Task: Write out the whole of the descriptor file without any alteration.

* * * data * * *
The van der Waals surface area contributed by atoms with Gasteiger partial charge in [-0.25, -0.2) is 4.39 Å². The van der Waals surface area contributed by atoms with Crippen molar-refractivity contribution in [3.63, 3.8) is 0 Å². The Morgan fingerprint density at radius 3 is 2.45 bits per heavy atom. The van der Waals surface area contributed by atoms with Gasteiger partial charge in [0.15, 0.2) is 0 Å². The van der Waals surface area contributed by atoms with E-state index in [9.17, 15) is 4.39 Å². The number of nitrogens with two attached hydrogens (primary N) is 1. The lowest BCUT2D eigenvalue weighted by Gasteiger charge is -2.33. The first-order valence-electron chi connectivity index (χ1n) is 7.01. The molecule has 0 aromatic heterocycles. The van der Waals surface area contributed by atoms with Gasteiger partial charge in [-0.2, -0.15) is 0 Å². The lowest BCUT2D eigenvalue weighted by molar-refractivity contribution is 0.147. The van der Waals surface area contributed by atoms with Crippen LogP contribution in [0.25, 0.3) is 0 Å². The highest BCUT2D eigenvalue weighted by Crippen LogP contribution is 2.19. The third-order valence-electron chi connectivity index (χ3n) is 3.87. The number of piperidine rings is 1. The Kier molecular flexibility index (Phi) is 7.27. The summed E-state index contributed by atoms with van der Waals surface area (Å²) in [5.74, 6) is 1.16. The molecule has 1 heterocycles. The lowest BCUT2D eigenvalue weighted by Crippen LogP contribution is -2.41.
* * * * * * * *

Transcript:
The van der Waals surface area contributed by atoms with Gasteiger partial charge in [-0.25, -0.2) is 4.39 Å². The van der Waals surface area contributed by atoms with Crippen molar-refractivity contribution in [3.63, 3.8) is 0 Å². The Morgan fingerprint density at radius 3 is 2.45 bits per heavy atom. The van der Waals surface area contributed by atoms with Gasteiger partial charge in [0.15, 0.2) is 0 Å². The van der Waals surface area contributed by atoms with E-state index in [9.17, 15) is 4.39 Å². The number of nitrogens with two attached hydrogens (primary N) is 1. The lowest BCUT2D eigenvalue weighted by Gasteiger charge is -2.33. The first-order valence-electron chi connectivity index (χ1n) is 7.01. The molecule has 0 aromatic heterocycles. The van der Waals surface area contributed by atoms with Gasteiger partial charge in [-0.2, -0.15) is 0 Å². The lowest BCUT2D eigenvalue weighted by molar-refractivity contribution is 0.147. The van der Waals surface area contributed by atoms with Crippen LogP contribution in [0.25, 0.3) is 0 Å². The highest BCUT2D eigenvalue weighted by Crippen LogP contribution is 2.19. The third-order valence-electron chi connectivity index (χ3n) is 3.87. The number of piperidine rings is 1. The Kier molecular flexibility index (Phi) is 7.27. The summed E-state index contributed by atoms with van der Waals surface area (Å²) in [5.74, 6) is 1.16. The molecule has 1 heterocycles. The lowest BCUT2D eigenvalue weighted by Crippen LogP contribution is -2.41.